Texting in Debt Collection? LMKWYT!

Amy Hinzmann

September 12, 2023

Due to the lack of specific reference to Regulation F in Cupp, the California case on texting under Regulation F, debt collectors are left with little certainty that they will be protected by following legislative guidelines.

Prior to Regulation F’s effective date, text messaging was generally disfavored within the industry because many debt collectors were concerned about potential FDCPA claims arising out of text messaging. The FDCPA has not been amended in the time since text messaging became widespread and it does not address texting. As a result, most debt collectors avoided the risk presented by texting without more certainty on how it would be received in court. The few debt collections that did communicate via text message typically did so only with specific consent from the consumer, which can only be obtained after contact is first established through a different communication medium.

Enter the CFPB

The CFPB made it clear in the commentary provided with Regulation F that it endorses debt collectors’ use of modern communications methods like text messaging and email. Consumers want debt collectors to use these communication methods because they find these methods to be more convenient. Regulation F therefore included a tremendous amount of guidance about texting and emailing consumers, particularly consent and opt-out requirements, providing the industry with concrete rules to fill in the ambiguity of the FDCPA and enable collectors to develop policies, procedures, and strategies for engaging consumers through consumers’ preferred communication channels.

Judicial Reaction to Regulation F

Cases litigating the safe harbor created by Regulation F are starting to trickle out. A debt collector was sued in the Northern District of California after it sent 15 text messages to a consumer over the course of a month. On its facts, Cupp is definitely not the case on which consumer attorneys or debt collectors want to build case law on. First, the plaintiff is pro se. Additionally, the decision notes that the plaintiff alleges that he did not owe the debt, without reference to whether the defendant contested that fact. Based on the opinion, it seems that there was some mistake of identity or phone number.

Regulation F In Cupp

In short: There is no mention of Reg F in Cupp. The pleadings do not even tell us if the text messages sent to the plaintiff contained opt-out language, much less whether the plaintiff attempted to opt-out. Rather, the Court simply treated the text messages as if they were phone calls and determined, based on existing FDCPA case law (not the 7-in-7 rule), that 15 such ‘calls’ in a month could be considered harassment and therefore that the FDCPA claim could not be dismissed on the pleadings.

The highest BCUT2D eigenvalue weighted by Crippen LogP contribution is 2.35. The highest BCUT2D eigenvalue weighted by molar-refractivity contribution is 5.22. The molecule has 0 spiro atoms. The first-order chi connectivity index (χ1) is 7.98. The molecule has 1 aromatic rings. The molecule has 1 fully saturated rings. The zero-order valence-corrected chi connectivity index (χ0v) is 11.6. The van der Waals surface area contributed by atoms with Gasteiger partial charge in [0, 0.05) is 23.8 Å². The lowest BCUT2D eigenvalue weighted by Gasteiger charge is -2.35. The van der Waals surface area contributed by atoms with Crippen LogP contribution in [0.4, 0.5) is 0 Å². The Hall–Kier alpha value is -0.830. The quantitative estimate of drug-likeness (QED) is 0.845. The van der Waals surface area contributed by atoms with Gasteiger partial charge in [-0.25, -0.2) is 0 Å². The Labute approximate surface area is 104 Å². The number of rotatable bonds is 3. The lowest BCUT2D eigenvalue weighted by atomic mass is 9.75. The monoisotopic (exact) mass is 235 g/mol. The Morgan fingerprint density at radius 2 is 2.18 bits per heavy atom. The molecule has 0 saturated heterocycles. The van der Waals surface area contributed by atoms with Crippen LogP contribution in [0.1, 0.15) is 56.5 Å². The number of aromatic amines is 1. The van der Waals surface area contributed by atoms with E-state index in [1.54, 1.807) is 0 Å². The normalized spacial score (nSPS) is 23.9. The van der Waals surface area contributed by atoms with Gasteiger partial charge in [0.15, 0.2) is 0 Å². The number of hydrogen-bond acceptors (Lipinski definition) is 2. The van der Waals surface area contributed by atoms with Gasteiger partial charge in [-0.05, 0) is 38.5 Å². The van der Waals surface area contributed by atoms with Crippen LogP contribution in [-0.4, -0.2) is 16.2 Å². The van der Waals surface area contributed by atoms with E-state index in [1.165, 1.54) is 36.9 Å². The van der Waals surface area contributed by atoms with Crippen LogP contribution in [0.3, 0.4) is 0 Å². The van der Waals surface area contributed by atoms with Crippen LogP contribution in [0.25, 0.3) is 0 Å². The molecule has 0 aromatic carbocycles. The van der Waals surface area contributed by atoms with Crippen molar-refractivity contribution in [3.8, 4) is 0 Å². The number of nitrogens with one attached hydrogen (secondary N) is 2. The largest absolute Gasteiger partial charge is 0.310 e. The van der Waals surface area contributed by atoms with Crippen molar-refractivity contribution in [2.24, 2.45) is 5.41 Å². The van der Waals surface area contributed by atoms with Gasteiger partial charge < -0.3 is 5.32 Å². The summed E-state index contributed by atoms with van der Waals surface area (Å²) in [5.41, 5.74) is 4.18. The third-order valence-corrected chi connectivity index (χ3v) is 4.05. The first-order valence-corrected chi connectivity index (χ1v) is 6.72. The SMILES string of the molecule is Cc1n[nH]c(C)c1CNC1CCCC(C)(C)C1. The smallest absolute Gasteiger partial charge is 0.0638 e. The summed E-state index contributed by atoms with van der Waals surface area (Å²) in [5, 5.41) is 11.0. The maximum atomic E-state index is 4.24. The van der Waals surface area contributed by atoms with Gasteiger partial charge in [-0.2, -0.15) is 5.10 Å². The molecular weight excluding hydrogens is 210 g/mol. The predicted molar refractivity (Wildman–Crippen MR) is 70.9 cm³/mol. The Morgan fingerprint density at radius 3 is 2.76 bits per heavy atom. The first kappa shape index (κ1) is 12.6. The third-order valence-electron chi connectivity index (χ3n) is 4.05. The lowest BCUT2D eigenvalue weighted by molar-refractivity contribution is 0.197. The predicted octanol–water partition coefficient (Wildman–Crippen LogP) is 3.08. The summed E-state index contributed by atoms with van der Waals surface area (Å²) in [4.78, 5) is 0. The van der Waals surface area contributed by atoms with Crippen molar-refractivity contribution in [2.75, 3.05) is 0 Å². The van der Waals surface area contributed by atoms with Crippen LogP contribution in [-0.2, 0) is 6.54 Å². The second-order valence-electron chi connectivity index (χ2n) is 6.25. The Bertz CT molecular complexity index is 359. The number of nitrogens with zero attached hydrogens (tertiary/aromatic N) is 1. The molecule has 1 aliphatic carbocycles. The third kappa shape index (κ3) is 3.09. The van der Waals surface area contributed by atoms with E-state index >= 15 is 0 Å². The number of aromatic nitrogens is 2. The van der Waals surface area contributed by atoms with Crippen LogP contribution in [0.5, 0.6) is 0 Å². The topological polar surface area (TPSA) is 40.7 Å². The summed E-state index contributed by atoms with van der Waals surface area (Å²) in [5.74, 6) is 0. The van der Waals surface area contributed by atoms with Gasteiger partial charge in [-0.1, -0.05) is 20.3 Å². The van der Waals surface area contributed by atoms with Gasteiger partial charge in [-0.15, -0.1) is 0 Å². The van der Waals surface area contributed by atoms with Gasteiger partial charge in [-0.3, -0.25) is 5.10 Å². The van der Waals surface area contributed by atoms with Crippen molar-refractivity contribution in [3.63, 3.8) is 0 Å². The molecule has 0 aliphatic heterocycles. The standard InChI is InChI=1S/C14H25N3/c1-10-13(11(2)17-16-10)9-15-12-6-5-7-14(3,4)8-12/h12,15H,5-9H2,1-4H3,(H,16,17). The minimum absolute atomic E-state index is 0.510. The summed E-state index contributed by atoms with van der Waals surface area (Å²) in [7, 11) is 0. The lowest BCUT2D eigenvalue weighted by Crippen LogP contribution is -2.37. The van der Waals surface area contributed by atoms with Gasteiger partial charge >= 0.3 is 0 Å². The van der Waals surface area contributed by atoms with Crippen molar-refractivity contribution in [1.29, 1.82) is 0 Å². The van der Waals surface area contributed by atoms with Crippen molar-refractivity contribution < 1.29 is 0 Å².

What does this mean for debt collectors? First, it suggests that the courts may not adopt the 7-in-7 presumption at all and that courts may be willing to find an FDCPA violation even where a debt collector does comply with 7-in-7. Second, it suggests that opt-out and consent may not be dispositive in these types of claims, as we may have expected in light of the regulation’s emphasis on consent and opt-outs.

But most importantly, it suggests that Regulation F did not change nearly as much as we thought it did. FDCPA plaintiffs and defendants can still litigate claims about issues that are thoroughly addressed in Regulation F without discussing the regulation at all, relying entirely on the older case law. There are no causes of action created in Regulation F; consumers must tie their claims back to the FDCPA, which has already been extensively interpreted by the courts. We may discover, as these cases progress through the courts, that the protections for debt collectors – the safe harbors and rebuttable presumptions – are similarly meaningless unless they tie back to the FDCPA or the case law interpreting it.

What is the diligent compliance professional to do?

For the time being, it appears that any FDCPA risk assessment must assess practices and policies both under Regulation F and then separately under only the FDCPA and its existing case law. Until we have more guidance from higher courts, we have to assume that any case and any court could go either way, while also bearing in mind that the CFPB has yet to bring any enforcement actions tied to Regulation F, which it may view very differently than the courts.

What’s your strategy WRT to text, then? LOL, IDK! LMKWYT!

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